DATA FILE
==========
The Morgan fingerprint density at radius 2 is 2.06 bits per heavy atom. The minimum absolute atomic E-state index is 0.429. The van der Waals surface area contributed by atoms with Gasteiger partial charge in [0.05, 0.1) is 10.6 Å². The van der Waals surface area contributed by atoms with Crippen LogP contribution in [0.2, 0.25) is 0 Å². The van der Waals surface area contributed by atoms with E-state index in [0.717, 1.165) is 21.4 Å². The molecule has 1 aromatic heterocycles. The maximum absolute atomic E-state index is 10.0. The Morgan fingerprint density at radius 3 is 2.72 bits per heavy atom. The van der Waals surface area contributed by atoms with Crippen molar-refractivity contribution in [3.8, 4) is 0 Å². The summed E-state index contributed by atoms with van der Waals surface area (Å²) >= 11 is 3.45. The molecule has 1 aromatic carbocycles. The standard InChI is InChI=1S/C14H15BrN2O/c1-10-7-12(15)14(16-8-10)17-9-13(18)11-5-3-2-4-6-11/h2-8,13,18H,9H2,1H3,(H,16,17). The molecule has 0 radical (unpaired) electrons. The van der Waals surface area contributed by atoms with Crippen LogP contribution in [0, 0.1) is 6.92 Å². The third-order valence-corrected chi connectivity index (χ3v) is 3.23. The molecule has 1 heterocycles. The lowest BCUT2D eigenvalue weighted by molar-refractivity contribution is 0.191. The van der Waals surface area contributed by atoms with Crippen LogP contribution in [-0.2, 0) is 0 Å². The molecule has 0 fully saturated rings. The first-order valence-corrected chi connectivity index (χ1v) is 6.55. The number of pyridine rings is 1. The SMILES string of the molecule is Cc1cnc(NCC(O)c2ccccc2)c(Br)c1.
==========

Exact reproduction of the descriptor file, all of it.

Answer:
The Morgan fingerprint density at radius 2 is 2.06 bits per heavy atom. The minimum absolute atomic E-state index is 0.429. The van der Waals surface area contributed by atoms with Gasteiger partial charge in [0.05, 0.1) is 10.6 Å². The van der Waals surface area contributed by atoms with Crippen LogP contribution in [0.2, 0.25) is 0 Å². The van der Waals surface area contributed by atoms with E-state index in [0.717, 1.165) is 21.4 Å². The molecule has 1 aromatic heterocycles. The maximum absolute atomic E-state index is 10.0. The Morgan fingerprint density at radius 3 is 2.72 bits per heavy atom. The van der Waals surface area contributed by atoms with Crippen molar-refractivity contribution in [3.8, 4) is 0 Å². The summed E-state index contributed by atoms with van der Waals surface area (Å²) >= 11 is 3.45. The molecule has 1 aromatic carbocycles. The standard InChI is InChI=1S/C14H15BrN2O/c1-10-7-12(15)14(16-8-10)17-9-13(18)11-5-3-2-4-6-11/h2-8,13,18H,9H2,1H3,(H,16,17). The molecule has 0 radical (unpaired) electrons. The van der Waals surface area contributed by atoms with Crippen LogP contribution in [0, 0.1) is 6.92 Å². The third-order valence-corrected chi connectivity index (χ3v) is 3.23. The molecule has 1 heterocycles. The lowest BCUT2D eigenvalue weighted by molar-refractivity contribution is 0.191. The van der Waals surface area contributed by atoms with Crippen LogP contribution in [-0.2, 0) is 0 Å². The molecule has 0 fully saturated rings. The first-order valence-corrected chi connectivity index (χ1v) is 6.55. The number of pyridine rings is 1. The SMILES string of the molecule is Cc1cnc(NCC(O)c2ccccc2)c(Br)c1.